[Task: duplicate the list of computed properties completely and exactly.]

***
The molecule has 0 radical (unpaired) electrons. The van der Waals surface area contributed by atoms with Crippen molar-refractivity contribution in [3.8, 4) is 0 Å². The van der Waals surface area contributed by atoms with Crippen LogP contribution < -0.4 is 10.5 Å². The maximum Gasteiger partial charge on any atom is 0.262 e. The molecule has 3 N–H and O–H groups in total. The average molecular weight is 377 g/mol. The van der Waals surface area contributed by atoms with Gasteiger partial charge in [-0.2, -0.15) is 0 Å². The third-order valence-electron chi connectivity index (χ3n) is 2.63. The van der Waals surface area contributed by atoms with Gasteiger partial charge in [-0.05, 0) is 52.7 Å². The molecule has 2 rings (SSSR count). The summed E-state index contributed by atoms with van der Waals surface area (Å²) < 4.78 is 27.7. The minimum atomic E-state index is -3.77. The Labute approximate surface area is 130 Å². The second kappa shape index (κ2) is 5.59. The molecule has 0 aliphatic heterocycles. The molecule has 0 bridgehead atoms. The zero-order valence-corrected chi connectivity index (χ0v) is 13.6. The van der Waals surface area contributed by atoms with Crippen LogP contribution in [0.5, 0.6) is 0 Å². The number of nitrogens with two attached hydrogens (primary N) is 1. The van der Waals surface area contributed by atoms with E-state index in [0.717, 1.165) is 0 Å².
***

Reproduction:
The molecule has 0 radical (unpaired) electrons. The van der Waals surface area contributed by atoms with Crippen molar-refractivity contribution in [3.8, 4) is 0 Å². The van der Waals surface area contributed by atoms with Crippen LogP contribution < -0.4 is 10.5 Å². The maximum Gasteiger partial charge on any atom is 0.262 e. The molecule has 3 N–H and O–H groups in total. The average molecular weight is 377 g/mol. The van der Waals surface area contributed by atoms with Gasteiger partial charge in [-0.2, -0.15) is 0 Å². The third-order valence-electron chi connectivity index (χ3n) is 2.63. The van der Waals surface area contributed by atoms with Gasteiger partial charge in [-0.05, 0) is 52.7 Å². The molecule has 2 rings (SSSR count). The summed E-state index contributed by atoms with van der Waals surface area (Å²) < 4.78 is 27.7. The minimum atomic E-state index is -3.77. The Labute approximate surface area is 130 Å². The second kappa shape index (κ2) is 5.59. The molecule has 0 aliphatic heterocycles. The molecule has 0 bridgehead atoms. The zero-order valence-corrected chi connectivity index (χ0v) is 13.6. The van der Waals surface area contributed by atoms with Crippen LogP contribution in [0.5, 0.6) is 0 Å². The number of nitrogens with two attached hydrogens (primary N) is 1. The van der Waals surface area contributed by atoms with E-state index in [0.717, 1.165) is 0 Å².